***

Recently I spent some time with my brother and sister-in-law, Ted and Donna Spickler, at their summer home in northwestern Connecticut. This rustic house, which can only be occupied in the warm weather, has been in my family for 4 generations. I never dreamed that I would some day be there with 5 other women, relaxing, chanting, and reflecting on the large porch that used to be the feeding ground of chipmunks, squirrels, raccoons and birds.

All the participants are in a caring profession – a nurse, a social worker, and 3 yoga teachers. The setting in the woods was perfect for a small group 3-day retreat. It was peaceful and quiet; even Lucky, the dog, went on a no-barking tapas for the entire time. I was quite taken by the change in Lucky as we gathered together. She picked up something and responded. Was it the intent to go inward? Is there a vibration to that intent? I think of a phrase in the Radha Krishna Prayer: “When Thou art silent the whole world becomes silent.”  Entering silence sets something in motion that affects my surroundings. If we all entered that silence what an effect it could have in our worlds!

Cabin2

Each day of the retreat started with a Hidden Language class. The weather was unusually cool, with temperatures dipping low at night. The sight and sound of a roaring fire in the fireplace helped to get us moving. The fireplace was not quite close enough to the Hatha space to do more than disperse a little of the chill, but as we warmed up our bodies on the first morning the language of the Tortoise emerging through reflection brought a different kind of warmth into the room.

In the course of the retreat we reflected on sections in Light & Vibration. Ted, a former physics teacher, gave a fascinating talk on physics and consciousness, using the chapter in Light & Vibration on Images of Light. The gist of the talk was that science uses images also, but in the form of mathematical equations, to explain the unexplainable – similar to those of us who use images of deities to approach the Divine. This was another piece of the puzzle for me about the oneness of all life. I have not had a friendly relationship with science, despite having scientists in my family and in friendships, but hearing about the connection between science and my devotional practices gave me a practical example how things I assume are separate can fit together. Siva and Sakti are like an equation. Although appearing different they dance together with no problem, blending their differences into a cosmic whole and enriching life because of their dance.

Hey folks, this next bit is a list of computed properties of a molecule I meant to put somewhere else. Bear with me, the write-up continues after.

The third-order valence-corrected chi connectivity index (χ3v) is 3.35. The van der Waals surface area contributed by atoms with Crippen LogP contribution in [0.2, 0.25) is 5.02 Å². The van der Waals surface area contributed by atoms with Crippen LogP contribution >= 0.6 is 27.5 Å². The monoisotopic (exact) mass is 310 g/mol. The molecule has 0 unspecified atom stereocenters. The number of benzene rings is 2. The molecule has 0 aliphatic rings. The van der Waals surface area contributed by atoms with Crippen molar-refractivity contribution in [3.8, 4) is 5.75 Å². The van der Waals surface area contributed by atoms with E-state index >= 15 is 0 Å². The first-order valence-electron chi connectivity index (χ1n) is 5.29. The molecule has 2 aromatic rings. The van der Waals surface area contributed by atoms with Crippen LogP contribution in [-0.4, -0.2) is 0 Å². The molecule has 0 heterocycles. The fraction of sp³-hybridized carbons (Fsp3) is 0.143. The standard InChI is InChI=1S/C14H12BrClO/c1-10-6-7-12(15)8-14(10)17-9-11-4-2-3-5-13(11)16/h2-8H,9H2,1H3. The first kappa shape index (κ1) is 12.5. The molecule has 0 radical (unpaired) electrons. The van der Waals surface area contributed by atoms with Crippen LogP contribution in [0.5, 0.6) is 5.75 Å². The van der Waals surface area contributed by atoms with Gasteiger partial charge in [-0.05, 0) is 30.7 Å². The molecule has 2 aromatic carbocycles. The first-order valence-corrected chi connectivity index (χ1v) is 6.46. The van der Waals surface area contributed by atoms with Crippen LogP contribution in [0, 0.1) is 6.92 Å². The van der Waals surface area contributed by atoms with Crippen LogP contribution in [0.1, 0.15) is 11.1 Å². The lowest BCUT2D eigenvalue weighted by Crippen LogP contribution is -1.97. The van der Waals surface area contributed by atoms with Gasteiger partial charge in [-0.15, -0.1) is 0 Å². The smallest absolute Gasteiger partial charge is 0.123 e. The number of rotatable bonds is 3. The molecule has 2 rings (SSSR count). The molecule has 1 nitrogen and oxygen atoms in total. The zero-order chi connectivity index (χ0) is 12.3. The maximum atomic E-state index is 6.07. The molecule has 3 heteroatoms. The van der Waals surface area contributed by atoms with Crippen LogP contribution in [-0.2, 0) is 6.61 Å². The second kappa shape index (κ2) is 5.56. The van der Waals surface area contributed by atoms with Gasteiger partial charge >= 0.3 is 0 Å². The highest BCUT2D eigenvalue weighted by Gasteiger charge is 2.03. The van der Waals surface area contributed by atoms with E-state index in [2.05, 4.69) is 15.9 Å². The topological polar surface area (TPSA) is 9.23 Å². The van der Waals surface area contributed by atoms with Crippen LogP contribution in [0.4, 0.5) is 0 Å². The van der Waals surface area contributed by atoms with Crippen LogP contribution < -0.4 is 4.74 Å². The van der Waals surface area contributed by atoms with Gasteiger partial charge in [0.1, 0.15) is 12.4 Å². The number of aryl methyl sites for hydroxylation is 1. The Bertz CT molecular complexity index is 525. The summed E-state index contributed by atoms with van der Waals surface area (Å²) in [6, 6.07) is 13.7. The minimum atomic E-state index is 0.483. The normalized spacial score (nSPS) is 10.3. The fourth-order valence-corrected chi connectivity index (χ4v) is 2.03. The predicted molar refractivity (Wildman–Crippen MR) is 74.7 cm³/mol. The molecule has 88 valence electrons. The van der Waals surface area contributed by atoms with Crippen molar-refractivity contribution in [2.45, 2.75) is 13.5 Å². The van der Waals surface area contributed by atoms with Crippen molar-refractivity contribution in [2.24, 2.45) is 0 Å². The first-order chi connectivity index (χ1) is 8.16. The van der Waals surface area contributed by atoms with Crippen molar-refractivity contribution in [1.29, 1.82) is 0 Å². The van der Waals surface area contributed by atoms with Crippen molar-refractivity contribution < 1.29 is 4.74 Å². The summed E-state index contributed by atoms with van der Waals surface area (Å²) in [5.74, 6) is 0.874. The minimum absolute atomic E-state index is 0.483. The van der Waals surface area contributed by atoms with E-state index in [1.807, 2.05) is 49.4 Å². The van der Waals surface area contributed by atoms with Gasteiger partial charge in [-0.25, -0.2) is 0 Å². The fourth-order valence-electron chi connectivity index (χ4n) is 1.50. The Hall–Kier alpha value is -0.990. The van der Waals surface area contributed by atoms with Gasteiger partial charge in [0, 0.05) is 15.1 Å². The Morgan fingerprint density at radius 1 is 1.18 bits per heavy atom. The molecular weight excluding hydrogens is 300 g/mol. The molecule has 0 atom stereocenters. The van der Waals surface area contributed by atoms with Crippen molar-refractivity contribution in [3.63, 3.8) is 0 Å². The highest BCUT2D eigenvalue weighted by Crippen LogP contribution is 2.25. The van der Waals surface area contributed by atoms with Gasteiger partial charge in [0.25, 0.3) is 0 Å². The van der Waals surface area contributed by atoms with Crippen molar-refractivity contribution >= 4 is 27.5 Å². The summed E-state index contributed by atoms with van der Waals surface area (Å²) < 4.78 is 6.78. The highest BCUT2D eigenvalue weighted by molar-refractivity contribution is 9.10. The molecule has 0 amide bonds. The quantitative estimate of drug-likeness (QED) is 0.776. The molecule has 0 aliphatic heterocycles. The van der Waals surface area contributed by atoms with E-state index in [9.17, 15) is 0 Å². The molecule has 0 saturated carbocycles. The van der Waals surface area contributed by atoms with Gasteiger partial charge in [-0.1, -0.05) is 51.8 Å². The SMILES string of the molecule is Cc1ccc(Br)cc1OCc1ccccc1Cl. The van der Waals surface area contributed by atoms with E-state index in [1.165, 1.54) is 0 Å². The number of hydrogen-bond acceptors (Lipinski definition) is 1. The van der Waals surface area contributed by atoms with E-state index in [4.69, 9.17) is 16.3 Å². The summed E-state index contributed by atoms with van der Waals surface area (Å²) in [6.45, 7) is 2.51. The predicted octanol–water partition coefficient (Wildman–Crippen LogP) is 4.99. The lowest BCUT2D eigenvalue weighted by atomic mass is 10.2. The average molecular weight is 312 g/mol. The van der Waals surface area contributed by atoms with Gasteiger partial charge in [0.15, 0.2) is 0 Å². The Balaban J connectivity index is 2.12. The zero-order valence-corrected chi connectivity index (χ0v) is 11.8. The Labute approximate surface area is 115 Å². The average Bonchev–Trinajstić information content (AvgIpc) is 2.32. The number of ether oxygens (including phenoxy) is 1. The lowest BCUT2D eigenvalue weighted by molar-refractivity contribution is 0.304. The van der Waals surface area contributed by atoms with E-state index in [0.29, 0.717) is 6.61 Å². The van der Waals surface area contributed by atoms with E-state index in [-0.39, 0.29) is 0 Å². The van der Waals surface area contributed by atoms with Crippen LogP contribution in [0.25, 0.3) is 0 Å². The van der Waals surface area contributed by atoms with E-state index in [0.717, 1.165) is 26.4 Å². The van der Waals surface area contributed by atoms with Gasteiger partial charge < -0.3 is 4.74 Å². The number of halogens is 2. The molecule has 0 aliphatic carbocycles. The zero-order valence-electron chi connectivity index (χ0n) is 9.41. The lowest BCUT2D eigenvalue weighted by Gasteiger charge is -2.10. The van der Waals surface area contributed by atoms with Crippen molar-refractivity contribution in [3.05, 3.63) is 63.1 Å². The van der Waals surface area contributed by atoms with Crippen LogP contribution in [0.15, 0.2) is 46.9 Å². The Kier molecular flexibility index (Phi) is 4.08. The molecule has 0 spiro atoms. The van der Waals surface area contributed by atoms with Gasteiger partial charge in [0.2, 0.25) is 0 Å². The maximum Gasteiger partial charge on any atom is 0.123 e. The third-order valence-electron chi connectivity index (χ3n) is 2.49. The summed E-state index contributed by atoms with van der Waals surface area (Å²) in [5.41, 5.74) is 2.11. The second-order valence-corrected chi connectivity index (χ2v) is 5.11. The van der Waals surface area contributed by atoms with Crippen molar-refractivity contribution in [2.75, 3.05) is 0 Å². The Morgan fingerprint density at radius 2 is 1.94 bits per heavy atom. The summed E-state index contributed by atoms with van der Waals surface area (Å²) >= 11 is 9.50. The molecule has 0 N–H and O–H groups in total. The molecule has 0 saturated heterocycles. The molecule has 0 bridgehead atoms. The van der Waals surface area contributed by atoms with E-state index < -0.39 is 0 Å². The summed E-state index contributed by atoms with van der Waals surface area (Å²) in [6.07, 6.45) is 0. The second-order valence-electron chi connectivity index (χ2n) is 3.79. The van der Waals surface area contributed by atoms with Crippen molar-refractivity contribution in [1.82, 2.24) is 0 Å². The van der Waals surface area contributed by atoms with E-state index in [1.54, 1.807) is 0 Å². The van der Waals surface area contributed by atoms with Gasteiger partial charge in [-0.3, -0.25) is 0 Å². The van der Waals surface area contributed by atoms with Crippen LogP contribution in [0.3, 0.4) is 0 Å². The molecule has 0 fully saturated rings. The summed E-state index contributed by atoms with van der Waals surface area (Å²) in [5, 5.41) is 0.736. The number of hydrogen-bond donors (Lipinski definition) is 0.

Using the spiritual practices with the peaceful surroundings and fresh air, the delicious food carefully prepared by Donna, and the pace of the retreat (modeled on Yasodhara Ashram retreats), all were nurtured and inspired.


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  1. We have always felt that our Connecticut lodge was well connected to “good vibrations” and this retreat certainly reinforced that impression. The participants all brought unique positive “resonances” with them adding to the value of the overall experience.

    Comment by Ted Spickler — August 6, 2009 @ 8:59 pm